Hurricane Categories and Storm Surge Defined

Julie H. Case

From the difference between a Category 4 and 5 Hurricane to understanding what storm surge is, here’s what all that hurricane terminology actually means.

With five hurricane categories to understand, warnings and watches to untangle, and the confusing math of what storm surge is, hurricanes can be a mystery. So, with the first major hurricane of the season churning up the Gulf of Mexico, the disaster responders at Team Rubicon offer an explainer of some of the most important things to understand about hurricanes. 

Hurricane vs. Typhoon

Hurricanes and typhoons are one and the same. When a tropical cyclone exceeds 74 mph in the Atlantic or East Pacific Oceans, it is called a hurricane. When a tropical cyclone exceeds 74 mph in the West Pacific Oceans, it is called a typhoon. 

For example, in 2022, Hurricane Ian came off the Atlantic and up the Gulf of Mexico and struck the U.S. Southeast in Florida, while Typhoon Merbok spun up in the Pacific Ocean and struck Alaska. 

Hurricane Watch vs. Hurricane Warning

A Hurricane Watch is an announcement that hurricane-force winds are possible. It is issued 48 hours in advance of the anticipated onset.

Hurricane Warnings are issued 36 hours in advance and are announced when hurricane-force winds are expected. The warning can remain in effect even if winds drop to below hurricane-force if other hazards, such as intense rainfall or flooding, are possible.

Understand Hurricane Categories and the Saffir-Simpson Scale

The Saffir-Simpson Scale is a classification system for hurricanes, which are also known as tropical cyclones. 

The Saffir-Simpson scale breaks hurricanes into five categories based on maximum sustained wind speed—winds that last for an average of at least one minute at the surface of a hurricane, or about 33 feet—with a Category 1 hurricane being the weakest and a Category 5 being the strongest. 

Hurricanes that fall into the categories 3, 4, and 5 on the Saffir-Simpson Scale are classified as major hurricanes—also called intense hurricanes. A typhoon that reaches category 4 or 5 on the Saffir-Simpson Scale is a super-typhoon. These are the hurricane categories, their potential impact, and some recent examples. 

Category 1 Hurricane: Some Damage
Maximum Sustained Wind Speeds: 74-95 mph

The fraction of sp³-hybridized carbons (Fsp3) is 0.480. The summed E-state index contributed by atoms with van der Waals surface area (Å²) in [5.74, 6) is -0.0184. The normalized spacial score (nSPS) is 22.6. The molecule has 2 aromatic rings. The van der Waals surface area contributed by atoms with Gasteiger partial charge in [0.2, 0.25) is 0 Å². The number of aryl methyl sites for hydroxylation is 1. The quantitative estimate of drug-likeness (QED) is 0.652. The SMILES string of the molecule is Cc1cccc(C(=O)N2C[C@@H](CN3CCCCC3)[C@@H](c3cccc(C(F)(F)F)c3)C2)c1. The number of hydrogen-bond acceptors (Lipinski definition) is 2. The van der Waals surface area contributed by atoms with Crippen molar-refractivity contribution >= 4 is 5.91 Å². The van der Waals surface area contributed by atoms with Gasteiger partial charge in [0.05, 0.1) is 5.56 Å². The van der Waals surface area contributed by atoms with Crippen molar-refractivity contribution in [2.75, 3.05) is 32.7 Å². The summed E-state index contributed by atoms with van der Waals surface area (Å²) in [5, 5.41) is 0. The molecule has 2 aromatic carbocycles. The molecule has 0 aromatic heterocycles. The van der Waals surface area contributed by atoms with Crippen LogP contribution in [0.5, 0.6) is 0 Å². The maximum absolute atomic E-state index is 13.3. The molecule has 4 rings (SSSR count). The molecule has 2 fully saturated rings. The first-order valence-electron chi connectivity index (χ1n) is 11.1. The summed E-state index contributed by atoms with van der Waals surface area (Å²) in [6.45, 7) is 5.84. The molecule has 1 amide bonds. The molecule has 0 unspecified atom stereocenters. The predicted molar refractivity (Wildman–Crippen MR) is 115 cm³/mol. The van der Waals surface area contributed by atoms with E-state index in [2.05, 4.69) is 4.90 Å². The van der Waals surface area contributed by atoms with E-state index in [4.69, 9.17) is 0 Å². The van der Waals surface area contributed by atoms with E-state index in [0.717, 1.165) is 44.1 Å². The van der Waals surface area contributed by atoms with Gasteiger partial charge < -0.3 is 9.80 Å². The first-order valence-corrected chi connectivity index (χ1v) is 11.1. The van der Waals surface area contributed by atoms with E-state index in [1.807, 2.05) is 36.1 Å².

Very dangerous winds will produce some damage, with the possibility of snapping large branches from trees and toppling shallow-rooted trees. Damage to roofs, shingles, vinyl siding, and gutters could occur on well-constructed frame homes. Damage to power lines and poles would likely result in outages that could last a few to several days.

Recent examples: Hurricanes Sandy and Florence

Proof that even Category 1 Hurricanes can be devastating lies in 2012’s Hurricane Sandy, which caused $85.9 billion in damages, and 2018’s Hurricane Florence, which caused $29 billion in damages.

Category 2 Hurricane: Extensive Damage
Maximum Sustained Wind Speeds: 96-110 mph

Extremely dangerous winds will cause extensive damage, with major roofing and siding damage possible to well-constructed frame homes. Roadways will likely be blocked by numerous snapped and uprooted shallowly-rooted trees. Power loss is to be expected, with outages that could last from several days to weeks.

Recent examples: Hurricanes Delta, Sally, Zeta

Multiple hurricanes caused massive damage in 2020, including the Category 1 Isaias and Category 4 Hurricane Laura. Category 2 Hurricanes Delta, Sally, and Zeta caused $3.4 billion, $8.5 billion, and $5.1 billion in damages, respectively.

Category 3 Hurricane: Devastating
Maximum Sustained Wind Speeds: 111-129 mph

Devastating damage should be expected, with even well-built frame homes incurring major damage to, or removal of, roofs. Many trees will be snapped or uprooted and cause numerous roads to be blocked. Both the electrical grid and water supply are likely to be damaged, and both may be unavailable for several days to even weeks after the storm passes.

Recent examples: Hurricane Katrina